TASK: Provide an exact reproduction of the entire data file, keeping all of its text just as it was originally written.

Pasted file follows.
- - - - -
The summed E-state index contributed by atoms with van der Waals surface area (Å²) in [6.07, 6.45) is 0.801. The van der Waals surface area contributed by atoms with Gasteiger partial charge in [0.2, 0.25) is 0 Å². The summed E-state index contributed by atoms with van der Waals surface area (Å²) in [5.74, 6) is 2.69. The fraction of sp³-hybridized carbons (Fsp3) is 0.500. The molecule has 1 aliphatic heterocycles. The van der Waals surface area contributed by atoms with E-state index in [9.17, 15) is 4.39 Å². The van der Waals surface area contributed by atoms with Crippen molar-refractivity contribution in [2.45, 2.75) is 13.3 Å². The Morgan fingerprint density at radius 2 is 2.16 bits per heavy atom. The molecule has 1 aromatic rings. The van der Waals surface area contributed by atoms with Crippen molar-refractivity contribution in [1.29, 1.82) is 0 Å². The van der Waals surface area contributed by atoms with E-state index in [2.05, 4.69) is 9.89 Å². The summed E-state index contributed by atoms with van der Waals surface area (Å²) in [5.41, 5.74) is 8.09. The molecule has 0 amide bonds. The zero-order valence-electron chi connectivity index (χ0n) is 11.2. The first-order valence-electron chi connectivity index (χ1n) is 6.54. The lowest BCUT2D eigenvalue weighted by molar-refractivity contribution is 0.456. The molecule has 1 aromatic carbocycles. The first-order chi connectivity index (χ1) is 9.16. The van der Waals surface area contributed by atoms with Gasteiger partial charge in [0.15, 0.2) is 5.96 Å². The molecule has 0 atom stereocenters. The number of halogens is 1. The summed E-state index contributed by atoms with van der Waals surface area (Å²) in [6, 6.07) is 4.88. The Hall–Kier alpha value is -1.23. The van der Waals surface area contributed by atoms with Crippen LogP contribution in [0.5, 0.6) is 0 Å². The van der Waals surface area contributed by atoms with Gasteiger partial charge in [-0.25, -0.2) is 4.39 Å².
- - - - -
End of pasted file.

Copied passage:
The summed E-state index contributed by atoms with van der Waals surface area (Å²) in [6.07, 6.45) is 0.801. The van der Waals surface area contributed by atoms with Gasteiger partial charge in [0.2, 0.25) is 0 Å². The summed E-state index contributed by atoms with van der Waals surface area (Å²) in [5.74, 6) is 2.69. The fraction of sp³-hybridized carbons (Fsp3) is 0.500. The molecule has 1 aliphatic heterocycles. The van der Waals surface area contributed by atoms with E-state index in [9.17, 15) is 4.39 Å². The van der Waals surface area contributed by atoms with Crippen molar-refractivity contribution in [2.45, 2.75) is 13.3 Å². The Morgan fingerprint density at radius 2 is 2.16 bits per heavy atom. The molecule has 1 aromatic rings. The van der Waals surface area contributed by atoms with Crippen molar-refractivity contribution in [1.29, 1.82) is 0 Å². The van der Waals surface area contributed by atoms with E-state index in [2.05, 4.69) is 9.89 Å². The summed E-state index contributed by atoms with van der Waals surface area (Å²) in [5.41, 5.74) is 8.09. The molecule has 0 amide bonds. The zero-order valence-electron chi connectivity index (χ0n) is 11.2. The first-order valence-electron chi connectivity index (χ1n) is 6.54. The lowest BCUT2D eigenvalue weighted by molar-refractivity contribution is 0.456. The molecule has 1 aromatic carbocycles. The first-order chi connectivity index (χ1) is 9.16. The van der Waals surface area contributed by atoms with Gasteiger partial charge in [0.15, 0.2) is 5.96 Å². The molecule has 0 atom stereocenters. The number of halogens is 1. The summed E-state index contributed by atoms with van der Waals surface area (Å²) in [6, 6.07) is 4.88. The Hall–Kier alpha value is -1.23. The van der Waals surface area contributed by atoms with Crippen LogP contribution in [0.5, 0.6) is 0 Å². The van der Waals surface area contributed by atoms with Gasteiger partial charge in [-0.25, -0.2) is 4.39 Å².